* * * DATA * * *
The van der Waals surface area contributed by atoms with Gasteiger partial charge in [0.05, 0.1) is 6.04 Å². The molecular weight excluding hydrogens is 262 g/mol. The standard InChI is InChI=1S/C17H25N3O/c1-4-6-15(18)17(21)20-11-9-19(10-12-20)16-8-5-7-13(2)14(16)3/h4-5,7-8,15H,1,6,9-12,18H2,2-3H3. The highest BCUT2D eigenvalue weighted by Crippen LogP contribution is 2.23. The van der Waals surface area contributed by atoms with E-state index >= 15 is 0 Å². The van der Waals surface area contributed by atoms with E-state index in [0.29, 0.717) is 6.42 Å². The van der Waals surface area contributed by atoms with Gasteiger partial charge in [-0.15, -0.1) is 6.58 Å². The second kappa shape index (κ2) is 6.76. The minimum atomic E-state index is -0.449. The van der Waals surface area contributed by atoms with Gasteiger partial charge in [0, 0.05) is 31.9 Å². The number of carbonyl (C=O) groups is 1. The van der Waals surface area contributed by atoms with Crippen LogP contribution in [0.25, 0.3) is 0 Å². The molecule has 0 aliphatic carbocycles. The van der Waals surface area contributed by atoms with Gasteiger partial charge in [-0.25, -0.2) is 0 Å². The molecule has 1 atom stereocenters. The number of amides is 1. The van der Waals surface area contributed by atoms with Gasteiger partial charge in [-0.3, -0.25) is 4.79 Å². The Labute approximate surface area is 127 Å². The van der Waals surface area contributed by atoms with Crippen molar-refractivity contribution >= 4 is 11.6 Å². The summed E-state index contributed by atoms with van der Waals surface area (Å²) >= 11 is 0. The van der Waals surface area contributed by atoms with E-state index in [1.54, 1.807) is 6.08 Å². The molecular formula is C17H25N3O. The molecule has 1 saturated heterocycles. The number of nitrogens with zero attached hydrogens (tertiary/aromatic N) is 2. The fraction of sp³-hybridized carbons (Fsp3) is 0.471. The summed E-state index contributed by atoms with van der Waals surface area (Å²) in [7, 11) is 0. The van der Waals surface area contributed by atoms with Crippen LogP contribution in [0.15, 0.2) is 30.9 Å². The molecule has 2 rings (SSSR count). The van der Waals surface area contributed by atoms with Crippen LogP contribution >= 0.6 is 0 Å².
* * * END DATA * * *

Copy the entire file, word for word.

The van der Waals surface area contributed by atoms with Gasteiger partial charge in [0.05, 0.1) is 6.04 Å². The molecular weight excluding hydrogens is 262 g/mol. The standard InChI is InChI=1S/C17H25N3O/c1-4-6-15(18)17(21)20-11-9-19(10-12-20)16-8-5-7-13(2)14(16)3/h4-5,7-8,15H,1,6,9-12,18H2,2-3H3. The highest BCUT2D eigenvalue weighted by Crippen LogP contribution is 2.23. The van der Waals surface area contributed by atoms with E-state index >= 15 is 0 Å². The van der Waals surface area contributed by atoms with E-state index in [0.29, 0.717) is 6.42 Å². The van der Waals surface area contributed by atoms with Gasteiger partial charge in [-0.15, -0.1) is 6.58 Å². The second kappa shape index (κ2) is 6.76. The minimum atomic E-state index is -0.449. The van der Waals surface area contributed by atoms with Gasteiger partial charge in [0, 0.05) is 31.9 Å². The number of carbonyl (C=O) groups is 1. The van der Waals surface area contributed by atoms with Crippen LogP contribution in [0.25, 0.3) is 0 Å². The molecule has 0 aliphatic carbocycles. The van der Waals surface area contributed by atoms with Gasteiger partial charge in [-0.25, -0.2) is 0 Å². The molecule has 1 atom stereocenters. The number of amides is 1. The van der Waals surface area contributed by atoms with Gasteiger partial charge in [-0.3, -0.25) is 4.79 Å². The Labute approximate surface area is 127 Å². The van der Waals surface area contributed by atoms with Crippen molar-refractivity contribution >= 4 is 11.6 Å². The summed E-state index contributed by atoms with van der Waals surface area (Å²) >= 11 is 0. The van der Waals surface area contributed by atoms with E-state index in [1.54, 1.807) is 6.08 Å². The molecular formula is C17H25N3O. The molecule has 1 saturated heterocycles. The number of nitrogens with zero attached hydrogens (tertiary/aromatic N) is 2. The fraction of sp³-hybridized carbons (Fsp3) is 0.471. The summed E-state index contributed by atoms with van der Waals surface area (Å²) in [7, 11) is 0. The van der Waals surface area contributed by atoms with Crippen LogP contribution in [0.15, 0.2) is 30.9 Å². The molecule has 2 rings (SSSR count). The van der Waals surface area contributed by atoms with Crippen LogP contribution >= 0.6 is 0 Å².